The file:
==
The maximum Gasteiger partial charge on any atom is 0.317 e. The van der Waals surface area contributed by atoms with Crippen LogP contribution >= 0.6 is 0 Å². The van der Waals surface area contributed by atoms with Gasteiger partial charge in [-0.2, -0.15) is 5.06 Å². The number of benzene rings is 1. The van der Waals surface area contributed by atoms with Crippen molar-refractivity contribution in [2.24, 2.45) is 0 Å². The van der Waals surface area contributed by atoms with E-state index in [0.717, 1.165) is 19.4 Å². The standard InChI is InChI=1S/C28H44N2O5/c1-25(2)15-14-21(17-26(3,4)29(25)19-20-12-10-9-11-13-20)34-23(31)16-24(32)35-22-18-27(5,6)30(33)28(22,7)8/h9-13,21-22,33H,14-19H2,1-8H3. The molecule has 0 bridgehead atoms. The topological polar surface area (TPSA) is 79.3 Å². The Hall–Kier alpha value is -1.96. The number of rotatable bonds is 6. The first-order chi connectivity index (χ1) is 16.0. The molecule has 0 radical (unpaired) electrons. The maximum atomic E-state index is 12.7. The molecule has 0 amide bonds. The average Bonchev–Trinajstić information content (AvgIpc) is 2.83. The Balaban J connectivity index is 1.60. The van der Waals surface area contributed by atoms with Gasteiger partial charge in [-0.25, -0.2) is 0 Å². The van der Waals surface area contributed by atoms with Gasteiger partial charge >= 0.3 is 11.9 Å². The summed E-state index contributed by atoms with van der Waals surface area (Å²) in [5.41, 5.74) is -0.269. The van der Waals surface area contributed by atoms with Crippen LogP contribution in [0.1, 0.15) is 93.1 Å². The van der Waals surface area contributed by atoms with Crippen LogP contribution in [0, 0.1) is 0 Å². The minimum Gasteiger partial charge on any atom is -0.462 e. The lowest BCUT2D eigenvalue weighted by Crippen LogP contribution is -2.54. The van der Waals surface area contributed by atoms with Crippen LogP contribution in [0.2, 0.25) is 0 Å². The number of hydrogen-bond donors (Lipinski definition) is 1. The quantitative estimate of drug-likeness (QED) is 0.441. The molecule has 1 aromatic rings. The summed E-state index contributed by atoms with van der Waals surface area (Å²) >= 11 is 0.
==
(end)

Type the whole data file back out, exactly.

The maximum Gasteiger partial charge on any atom is 0.317 e. The van der Waals surface area contributed by atoms with Crippen LogP contribution >= 0.6 is 0 Å². The van der Waals surface area contributed by atoms with Gasteiger partial charge in [-0.2, -0.15) is 5.06 Å². The number of benzene rings is 1. The van der Waals surface area contributed by atoms with Crippen molar-refractivity contribution in [2.24, 2.45) is 0 Å². The van der Waals surface area contributed by atoms with E-state index in [0.717, 1.165) is 19.4 Å². The standard InChI is InChI=1S/C28H44N2O5/c1-25(2)15-14-21(17-26(3,4)29(25)19-20-12-10-9-11-13-20)34-23(31)16-24(32)35-22-18-27(5,6)30(33)28(22,7)8/h9-13,21-22,33H,14-19H2,1-8H3. The molecule has 0 bridgehead atoms. The topological polar surface area (TPSA) is 79.3 Å². The Hall–Kier alpha value is -1.96. The number of rotatable bonds is 6. The first-order chi connectivity index (χ1) is 16.0. The molecule has 0 radical (unpaired) electrons. The maximum atomic E-state index is 12.7. The molecule has 0 amide bonds. The average Bonchev–Trinajstić information content (AvgIpc) is 2.83. The Balaban J connectivity index is 1.60. The van der Waals surface area contributed by atoms with Gasteiger partial charge in [-0.25, -0.2) is 0 Å². The van der Waals surface area contributed by atoms with Gasteiger partial charge >= 0.3 is 11.9 Å². The summed E-state index contributed by atoms with van der Waals surface area (Å²) in [5.41, 5.74) is -0.269. The van der Waals surface area contributed by atoms with Crippen LogP contribution in [0.1, 0.15) is 93.1 Å². The van der Waals surface area contributed by atoms with Crippen LogP contribution in [0, 0.1) is 0 Å². The minimum Gasteiger partial charge on any atom is -0.462 e. The lowest BCUT2D eigenvalue weighted by Crippen LogP contribution is -2.54. The van der Waals surface area contributed by atoms with Crippen LogP contribution in [0.2, 0.25) is 0 Å². The number of hydrogen-bond donors (Lipinski definition) is 1. The quantitative estimate of drug-likeness (QED) is 0.441. The molecule has 1 aromatic rings. The summed E-state index contributed by atoms with van der Waals surface area (Å²) >= 11 is 0.